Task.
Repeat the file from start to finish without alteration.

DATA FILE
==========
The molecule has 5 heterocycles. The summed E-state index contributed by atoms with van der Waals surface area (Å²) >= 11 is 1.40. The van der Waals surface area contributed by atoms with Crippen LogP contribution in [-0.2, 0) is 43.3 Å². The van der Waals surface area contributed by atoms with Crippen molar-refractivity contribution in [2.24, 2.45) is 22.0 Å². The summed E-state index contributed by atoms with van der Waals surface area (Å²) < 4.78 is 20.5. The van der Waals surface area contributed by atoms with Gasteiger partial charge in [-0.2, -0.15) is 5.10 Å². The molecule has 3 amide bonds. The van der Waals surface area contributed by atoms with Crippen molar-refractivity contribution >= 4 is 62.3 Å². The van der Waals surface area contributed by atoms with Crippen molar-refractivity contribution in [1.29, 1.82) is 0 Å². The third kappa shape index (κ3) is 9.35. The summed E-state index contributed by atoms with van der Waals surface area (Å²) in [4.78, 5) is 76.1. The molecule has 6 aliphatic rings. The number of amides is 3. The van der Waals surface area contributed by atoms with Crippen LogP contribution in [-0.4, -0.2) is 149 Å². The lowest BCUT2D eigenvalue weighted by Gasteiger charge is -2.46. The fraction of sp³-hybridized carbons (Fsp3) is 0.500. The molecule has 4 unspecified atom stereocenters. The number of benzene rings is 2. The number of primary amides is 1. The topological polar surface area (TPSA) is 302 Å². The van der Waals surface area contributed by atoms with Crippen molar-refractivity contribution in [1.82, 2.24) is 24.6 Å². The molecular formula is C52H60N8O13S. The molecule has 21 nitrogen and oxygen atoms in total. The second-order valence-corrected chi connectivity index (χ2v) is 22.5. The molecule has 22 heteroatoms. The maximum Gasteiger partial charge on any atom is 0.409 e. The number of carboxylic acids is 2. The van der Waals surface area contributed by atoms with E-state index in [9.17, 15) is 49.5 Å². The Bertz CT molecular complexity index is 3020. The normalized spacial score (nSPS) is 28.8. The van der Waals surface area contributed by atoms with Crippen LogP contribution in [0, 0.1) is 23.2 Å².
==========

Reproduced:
The molecule has 5 heterocycles. The summed E-state index contributed by atoms with van der Waals surface area (Å²) >= 11 is 1.40. The van der Waals surface area contributed by atoms with Crippen LogP contribution in [-0.2, 0) is 43.3 Å². The van der Waals surface area contributed by atoms with Crippen molar-refractivity contribution in [2.24, 2.45) is 22.0 Å². The summed E-state index contributed by atoms with van der Waals surface area (Å²) < 4.78 is 20.5. The van der Waals surface area contributed by atoms with Gasteiger partial charge in [-0.2, -0.15) is 5.10 Å². The molecule has 3 amide bonds. The van der Waals surface area contributed by atoms with Crippen molar-refractivity contribution >= 4 is 62.3 Å². The van der Waals surface area contributed by atoms with Crippen molar-refractivity contribution in [1.29, 1.82) is 0 Å². The third kappa shape index (κ3) is 9.35. The summed E-state index contributed by atoms with van der Waals surface area (Å²) in [4.78, 5) is 76.1. The molecule has 6 aliphatic rings. The number of amides is 3. The van der Waals surface area contributed by atoms with Crippen LogP contribution in [-0.4, -0.2) is 149 Å². The lowest BCUT2D eigenvalue weighted by Gasteiger charge is -2.46. The fraction of sp³-hybridized carbons (Fsp3) is 0.500. The molecule has 4 unspecified atom stereocenters. The number of benzene rings is 2. The number of primary amides is 1. The topological polar surface area (TPSA) is 302 Å². The van der Waals surface area contributed by atoms with Crippen molar-refractivity contribution in [1.82, 2.24) is 24.6 Å². The molecular formula is C52H60N8O13S. The molecule has 21 nitrogen and oxygen atoms in total. The second-order valence-corrected chi connectivity index (χ2v) is 22.5. The molecule has 22 heteroatoms. The maximum Gasteiger partial charge on any atom is 0.409 e. The number of carboxylic acids is 2. The van der Waals surface area contributed by atoms with E-state index in [9.17, 15) is 49.5 Å². The Bertz CT molecular complexity index is 3020. The normalized spacial score (nSPS) is 28.8. The van der Waals surface area contributed by atoms with Crippen LogP contribution in [0, 0.1) is 23.2 Å².